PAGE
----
Burning Bush Euonymus alatus 'Fire Ball'
The plant known as 'Fire Ball' Burning Bush has a striking appearance, characterized by its vibrant and dense foliage. Its leaves have an oval shape with finely serrated edges and are known for their bright green color during the spring and summer months. As autumn approaches, the foliage undergoes a dramatic transformation into a fiery red hue, from which the plant's common name is derived. The branches of the 'Fire Ball' Burning Bush are notable for their distinctive, corky ridges that create an interesting texture and add to the plant's ornamental appeal. These wing-like projections on the stems add to the visual interest of the plant throughout the year, even after the leaves have fallen. The flowers of this plant are relatively inconspicuous, commonly being a light green or yellow color. They do not generally stand out against the foliage, and as such, they are not the main focus for this plant's aesthetic value. Following the flowering period, the 'Fire Ball' Burning Bush produces small fruits that can attract birds and wildlife. These fruits are a subtle feature that adds an additional aspect of interest to this showy plant. Beyond these characteristics, the 'Fire Ball' Burning Bush is appreciated for its overall dense and rounded habit, which contributes to its prominence as a decorative plant in many gardens. Its striking seasonal color changes and textured stems make it a popular choice for creating visual contrast and interest in landscaping designs.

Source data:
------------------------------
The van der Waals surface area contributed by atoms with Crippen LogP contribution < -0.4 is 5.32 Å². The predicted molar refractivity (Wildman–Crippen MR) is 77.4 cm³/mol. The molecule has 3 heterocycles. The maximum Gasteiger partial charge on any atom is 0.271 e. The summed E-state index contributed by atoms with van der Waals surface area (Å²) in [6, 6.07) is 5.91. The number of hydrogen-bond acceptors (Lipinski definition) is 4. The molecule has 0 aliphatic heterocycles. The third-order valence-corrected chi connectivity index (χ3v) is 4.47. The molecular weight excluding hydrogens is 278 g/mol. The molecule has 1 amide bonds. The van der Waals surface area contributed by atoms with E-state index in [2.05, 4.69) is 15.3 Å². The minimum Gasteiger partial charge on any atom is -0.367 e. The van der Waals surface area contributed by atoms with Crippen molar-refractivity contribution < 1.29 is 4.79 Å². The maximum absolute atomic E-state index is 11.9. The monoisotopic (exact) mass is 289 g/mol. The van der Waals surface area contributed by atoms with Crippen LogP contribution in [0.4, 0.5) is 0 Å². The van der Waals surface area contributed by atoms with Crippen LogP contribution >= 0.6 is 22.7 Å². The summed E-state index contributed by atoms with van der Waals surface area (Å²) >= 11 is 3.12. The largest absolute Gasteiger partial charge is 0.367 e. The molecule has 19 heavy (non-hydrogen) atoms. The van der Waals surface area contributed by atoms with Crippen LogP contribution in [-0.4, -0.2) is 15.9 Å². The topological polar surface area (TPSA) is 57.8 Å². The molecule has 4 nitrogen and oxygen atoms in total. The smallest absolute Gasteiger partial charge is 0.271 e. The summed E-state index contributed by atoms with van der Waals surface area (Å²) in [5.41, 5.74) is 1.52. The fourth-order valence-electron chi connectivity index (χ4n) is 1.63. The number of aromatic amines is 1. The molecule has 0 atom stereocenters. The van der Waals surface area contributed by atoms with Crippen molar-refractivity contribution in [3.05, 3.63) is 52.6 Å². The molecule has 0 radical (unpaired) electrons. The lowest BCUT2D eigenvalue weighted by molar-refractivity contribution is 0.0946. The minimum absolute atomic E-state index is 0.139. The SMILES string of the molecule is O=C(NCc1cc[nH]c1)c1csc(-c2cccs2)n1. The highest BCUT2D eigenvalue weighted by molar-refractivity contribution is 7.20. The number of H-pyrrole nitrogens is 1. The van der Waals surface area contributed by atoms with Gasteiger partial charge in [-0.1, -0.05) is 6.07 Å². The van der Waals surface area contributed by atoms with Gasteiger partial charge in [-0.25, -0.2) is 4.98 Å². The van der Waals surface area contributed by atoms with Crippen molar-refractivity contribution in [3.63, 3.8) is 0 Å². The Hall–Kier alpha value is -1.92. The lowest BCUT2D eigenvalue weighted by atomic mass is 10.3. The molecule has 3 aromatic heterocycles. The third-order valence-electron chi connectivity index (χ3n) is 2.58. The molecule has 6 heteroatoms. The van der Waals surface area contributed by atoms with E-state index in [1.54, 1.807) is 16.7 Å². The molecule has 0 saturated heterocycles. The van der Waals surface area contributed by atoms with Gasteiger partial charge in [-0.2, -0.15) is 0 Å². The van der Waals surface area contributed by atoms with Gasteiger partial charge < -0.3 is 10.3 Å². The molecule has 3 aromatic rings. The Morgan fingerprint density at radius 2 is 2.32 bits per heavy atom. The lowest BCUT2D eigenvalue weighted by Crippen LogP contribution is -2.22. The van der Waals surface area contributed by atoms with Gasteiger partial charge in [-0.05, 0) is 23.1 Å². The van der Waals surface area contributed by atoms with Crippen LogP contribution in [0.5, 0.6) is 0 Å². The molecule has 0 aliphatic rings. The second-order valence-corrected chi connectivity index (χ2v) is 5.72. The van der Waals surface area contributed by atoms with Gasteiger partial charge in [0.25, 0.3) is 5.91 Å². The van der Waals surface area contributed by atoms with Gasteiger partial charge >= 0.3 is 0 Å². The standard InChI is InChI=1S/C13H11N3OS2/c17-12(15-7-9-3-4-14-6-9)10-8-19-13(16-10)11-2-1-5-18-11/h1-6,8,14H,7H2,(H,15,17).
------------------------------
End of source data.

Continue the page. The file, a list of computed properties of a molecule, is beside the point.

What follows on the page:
About this plant
Burning Bush, Winged Euonymus, Winged Spindle Tree, Winged Burning Bush.
Euonymus alatus 'Fire Ball'.
Burning bush, the common name for Euonymus alatus 'Fire Ball', is known to be toxic to humans if ingested. Consuming parts of this plant can cause symptoms such as nausea, vomiting, diarrhea, weakness, and in severe cases, can lead to more serious symptoms like changes in heart rate or rhythm. The most toxic parts are the seeds and any ingestion should be taken seriously, seeking immediate medical attention.
In pets, the burning bush is also toxic. If ingested by animals such as dogs and cats, it can produce symptoms similar to those in humans, including vomiting, diarrhea, and abdominal pain. Ingestion of the seeds can be particularly harmful and may lead to more severe symptoms. Immediate veterinary care is recommended if a pet has consumed any part of this plant.
Color of leaves
5 feet (1.52 meters)
5 feet (1.52 meters)